SLAM: Then you had your two best seasons statistically, just when people thought you were done. Did your health improve?
SE: No. Before that year in Detroit, my numbers were steadily improving. I was on my way up and coming into my own and then I went to Detroit, where I never felt like myself. I didn’t feel that comfortable asserting myself because it was hallowed ground. Isiah and Joe and Bill Laimbeer were still there and trying to deal with a decline. Because of all that, I wasn’t the guy in the locker room I was in San Antonio and I think that translated into my play. Going through that really helped me grow as a player and a person, because I had to face a lot of adversity. Once I got back, I was able to flourish.
SLAM: You played for a lot of coaches in San Antonio, including some of the game’s biggest personalities. First was Larry Brown.
SE: He was tough for me. At first, playing for Larry was very, very difficult. In college, my light was so green it was ultraviolet. I could shoot the ball from anywhere at any time. Then I was afraid to take a 10-footer or the coach would yank me. About halfway through my rookie season, it came to a head and we had a little confrontation and worked things out. I really learned a lot from Larry and I may have been the one guy in the locker room who was upset when he left.
SLAM: Then Jerry Tarkanian came in as part of a disastrous experiment.
SE: I enjoyed Tark. I thought he was one of the best motivators, but it’s completely different coaching in the NBA and college, where you are the owner, GM, coach and daddy all in one. Tark was fired just 21 games into the season, but I think he would have done well given a real shot.
SLAM: And Tark was replaced by John Lucas, another huge personality.
SE: Luke was a master motivator. He would have guys ready to run through a brick wall. I had a conflict with him, as did one other player. We didn’t see eye to eye, but of all the NBA coaches I had, Luke used me the most at the point, which was very natural and I really enjoyed. I had more freedom and it was the first time I made the All-Star team.
SLAM: You guys seemed to be on the verge of greatness after winning 62 and 59 games in ’95 and ’96. And then David Robinson got hurt and you fell to 20-62. How dispiriting was that to go through?
SE: It was very difficult to handle. We thought there would be a natural progression and we would be in the Finals and win it. But you never know what is going to happen from one year to the next.
SLAM: Pop was the GM when he fired Bob Hill and took over after a 3-15 start. Was there any sense he would become a fixture?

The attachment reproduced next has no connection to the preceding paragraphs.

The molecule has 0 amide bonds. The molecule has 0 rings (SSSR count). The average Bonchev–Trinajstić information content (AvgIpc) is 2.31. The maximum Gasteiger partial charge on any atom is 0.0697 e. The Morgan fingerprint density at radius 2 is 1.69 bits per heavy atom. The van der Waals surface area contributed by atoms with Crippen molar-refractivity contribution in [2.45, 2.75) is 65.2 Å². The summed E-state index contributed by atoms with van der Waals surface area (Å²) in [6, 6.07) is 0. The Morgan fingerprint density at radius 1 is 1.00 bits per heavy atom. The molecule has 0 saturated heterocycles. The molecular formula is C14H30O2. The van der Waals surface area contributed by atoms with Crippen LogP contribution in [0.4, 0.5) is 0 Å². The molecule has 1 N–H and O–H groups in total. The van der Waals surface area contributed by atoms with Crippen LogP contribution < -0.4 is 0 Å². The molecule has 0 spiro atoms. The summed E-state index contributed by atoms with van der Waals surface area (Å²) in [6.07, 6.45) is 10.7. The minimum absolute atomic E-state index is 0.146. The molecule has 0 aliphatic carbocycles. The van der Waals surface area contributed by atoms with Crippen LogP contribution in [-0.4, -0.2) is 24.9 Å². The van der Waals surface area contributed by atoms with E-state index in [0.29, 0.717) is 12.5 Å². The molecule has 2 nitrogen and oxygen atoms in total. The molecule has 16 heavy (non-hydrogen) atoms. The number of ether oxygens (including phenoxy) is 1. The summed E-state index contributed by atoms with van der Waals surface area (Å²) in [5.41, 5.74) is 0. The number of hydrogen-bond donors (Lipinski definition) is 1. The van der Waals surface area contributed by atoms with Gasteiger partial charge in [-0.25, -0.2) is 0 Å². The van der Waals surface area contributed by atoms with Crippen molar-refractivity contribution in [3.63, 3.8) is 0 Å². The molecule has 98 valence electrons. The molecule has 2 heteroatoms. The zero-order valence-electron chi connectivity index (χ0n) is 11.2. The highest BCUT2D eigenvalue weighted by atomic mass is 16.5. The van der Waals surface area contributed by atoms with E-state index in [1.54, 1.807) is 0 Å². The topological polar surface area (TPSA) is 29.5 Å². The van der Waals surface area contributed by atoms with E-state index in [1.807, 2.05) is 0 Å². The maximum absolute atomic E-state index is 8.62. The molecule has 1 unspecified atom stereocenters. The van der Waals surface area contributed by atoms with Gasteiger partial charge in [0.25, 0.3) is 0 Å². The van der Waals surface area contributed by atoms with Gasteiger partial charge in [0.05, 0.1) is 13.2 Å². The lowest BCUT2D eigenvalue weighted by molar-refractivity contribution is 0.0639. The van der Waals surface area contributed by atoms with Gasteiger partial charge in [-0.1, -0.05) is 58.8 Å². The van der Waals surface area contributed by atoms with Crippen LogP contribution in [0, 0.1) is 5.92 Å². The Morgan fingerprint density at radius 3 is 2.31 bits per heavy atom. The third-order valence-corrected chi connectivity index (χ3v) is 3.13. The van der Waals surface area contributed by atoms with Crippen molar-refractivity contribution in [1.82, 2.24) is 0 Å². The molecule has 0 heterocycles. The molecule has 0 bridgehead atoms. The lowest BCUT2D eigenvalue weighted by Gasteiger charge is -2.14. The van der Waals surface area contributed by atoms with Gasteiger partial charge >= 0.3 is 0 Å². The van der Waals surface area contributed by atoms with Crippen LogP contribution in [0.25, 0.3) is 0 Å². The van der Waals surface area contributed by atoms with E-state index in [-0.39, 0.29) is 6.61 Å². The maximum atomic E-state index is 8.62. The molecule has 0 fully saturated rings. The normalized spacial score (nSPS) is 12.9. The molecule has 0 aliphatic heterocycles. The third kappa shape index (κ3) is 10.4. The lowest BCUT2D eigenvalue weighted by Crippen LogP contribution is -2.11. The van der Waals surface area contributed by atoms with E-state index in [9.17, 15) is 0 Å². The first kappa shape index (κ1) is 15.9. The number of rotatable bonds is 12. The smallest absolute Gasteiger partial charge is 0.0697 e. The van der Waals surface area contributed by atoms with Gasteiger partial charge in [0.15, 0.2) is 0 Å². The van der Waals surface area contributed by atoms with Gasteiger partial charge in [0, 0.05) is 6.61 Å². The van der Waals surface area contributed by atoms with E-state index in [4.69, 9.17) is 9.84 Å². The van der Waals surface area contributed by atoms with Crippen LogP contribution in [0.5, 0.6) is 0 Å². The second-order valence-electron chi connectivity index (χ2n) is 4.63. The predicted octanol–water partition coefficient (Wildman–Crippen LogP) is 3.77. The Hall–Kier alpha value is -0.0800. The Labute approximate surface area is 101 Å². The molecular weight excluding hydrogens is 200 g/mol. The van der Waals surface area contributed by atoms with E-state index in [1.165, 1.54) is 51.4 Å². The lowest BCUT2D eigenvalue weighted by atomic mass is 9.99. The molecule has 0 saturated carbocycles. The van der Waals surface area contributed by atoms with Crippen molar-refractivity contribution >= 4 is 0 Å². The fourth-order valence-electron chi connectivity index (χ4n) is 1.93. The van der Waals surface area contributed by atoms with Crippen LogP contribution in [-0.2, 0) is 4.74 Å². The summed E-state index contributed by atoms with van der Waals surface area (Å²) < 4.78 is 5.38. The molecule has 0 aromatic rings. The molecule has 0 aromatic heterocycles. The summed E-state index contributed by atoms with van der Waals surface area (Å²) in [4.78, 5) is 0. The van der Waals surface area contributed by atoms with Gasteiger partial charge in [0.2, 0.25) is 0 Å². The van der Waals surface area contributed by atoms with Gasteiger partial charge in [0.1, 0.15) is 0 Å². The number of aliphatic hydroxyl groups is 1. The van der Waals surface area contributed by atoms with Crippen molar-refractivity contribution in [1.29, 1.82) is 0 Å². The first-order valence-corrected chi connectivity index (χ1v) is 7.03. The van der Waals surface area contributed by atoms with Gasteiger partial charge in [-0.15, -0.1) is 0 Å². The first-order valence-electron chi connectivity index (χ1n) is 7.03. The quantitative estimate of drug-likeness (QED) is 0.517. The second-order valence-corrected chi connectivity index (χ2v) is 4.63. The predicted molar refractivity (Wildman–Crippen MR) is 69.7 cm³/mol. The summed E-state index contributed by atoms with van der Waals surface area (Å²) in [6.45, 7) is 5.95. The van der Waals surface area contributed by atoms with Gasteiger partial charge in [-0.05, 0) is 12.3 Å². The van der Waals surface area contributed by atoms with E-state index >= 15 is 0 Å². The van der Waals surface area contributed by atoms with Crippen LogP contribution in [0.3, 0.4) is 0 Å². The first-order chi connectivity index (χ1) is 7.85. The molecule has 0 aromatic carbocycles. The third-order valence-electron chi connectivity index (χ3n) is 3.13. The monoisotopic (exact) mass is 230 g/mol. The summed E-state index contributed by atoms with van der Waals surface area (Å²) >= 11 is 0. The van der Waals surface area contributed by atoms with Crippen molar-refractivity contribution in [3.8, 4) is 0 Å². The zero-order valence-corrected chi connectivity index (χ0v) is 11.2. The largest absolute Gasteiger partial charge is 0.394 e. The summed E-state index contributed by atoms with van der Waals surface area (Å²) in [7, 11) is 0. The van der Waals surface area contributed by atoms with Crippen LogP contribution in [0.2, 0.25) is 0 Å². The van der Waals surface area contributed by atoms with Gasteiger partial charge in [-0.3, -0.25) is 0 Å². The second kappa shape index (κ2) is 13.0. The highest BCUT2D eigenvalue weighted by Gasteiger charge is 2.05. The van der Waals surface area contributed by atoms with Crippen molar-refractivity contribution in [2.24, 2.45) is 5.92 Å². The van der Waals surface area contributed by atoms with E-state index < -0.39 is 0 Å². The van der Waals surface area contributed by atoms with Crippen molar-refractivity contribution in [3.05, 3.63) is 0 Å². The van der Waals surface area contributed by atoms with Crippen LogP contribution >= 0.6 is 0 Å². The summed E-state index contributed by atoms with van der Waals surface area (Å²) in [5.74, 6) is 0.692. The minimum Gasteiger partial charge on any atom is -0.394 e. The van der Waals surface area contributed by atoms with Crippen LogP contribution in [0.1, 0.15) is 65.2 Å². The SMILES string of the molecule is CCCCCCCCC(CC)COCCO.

SE: Not really, but I think he had a plan and knew what he wanted to do and he stuck with that. It took a while for Pop to adjust the roster to his liking. There were a few people he realized weren’t a good fit and he re-fit the team around Tim and David.
SLAM: You finally won the championship in ’99, going 15-2 in the playoffs. With Tim and David rolling together, did that team feel golden from the start?
SE: Absolutely. We had very little roster turnover, and were more together on the court than any NBA team I was ever on. Everyone had the same goal, which is so rare. There are so many problems on NBA teams, and the teams that stick together for a common goal instead of having guys pursuing their own agendas are rare and wonderful. All those insidious problems creep into your locker room and take over slowly, but we didn’t have any of that.
SLAM: For you, winning the title must have been especially sweet since it seemed your career was over when you had the transplant right after the season.
SE: It certainly was. I knew in the middle of March that I needed a transplant. The doctor asked if I wanted to stop playing, but I didn’t want to be a distraction. The way we were playing, I knew that we had a legitimate shot. If I thought I was going to be a liability to the team or risk injuring myself, I would have stopped.
SLAM: Did you always plan on returning?
SE: I didn’t know if I could come back, but I was determined to try. I asked my doctor and he said, “We’ll discuss it. It’s never been done before.” But in hindsight, my doctors must have been thinking I was out of my mind. I wasn’t ready to quit playing basketball then. I mean, I still wish I could play.
SLAM: Do you see anything that could prevent a Spurs/Pistons rematch in the Finals this year?
SE: Not really. They are two very good teams and they’ve got a chance to establish the type of rivalry the NBA hasn’t seen in a long time, along the lines of the old Celtics/Lakers.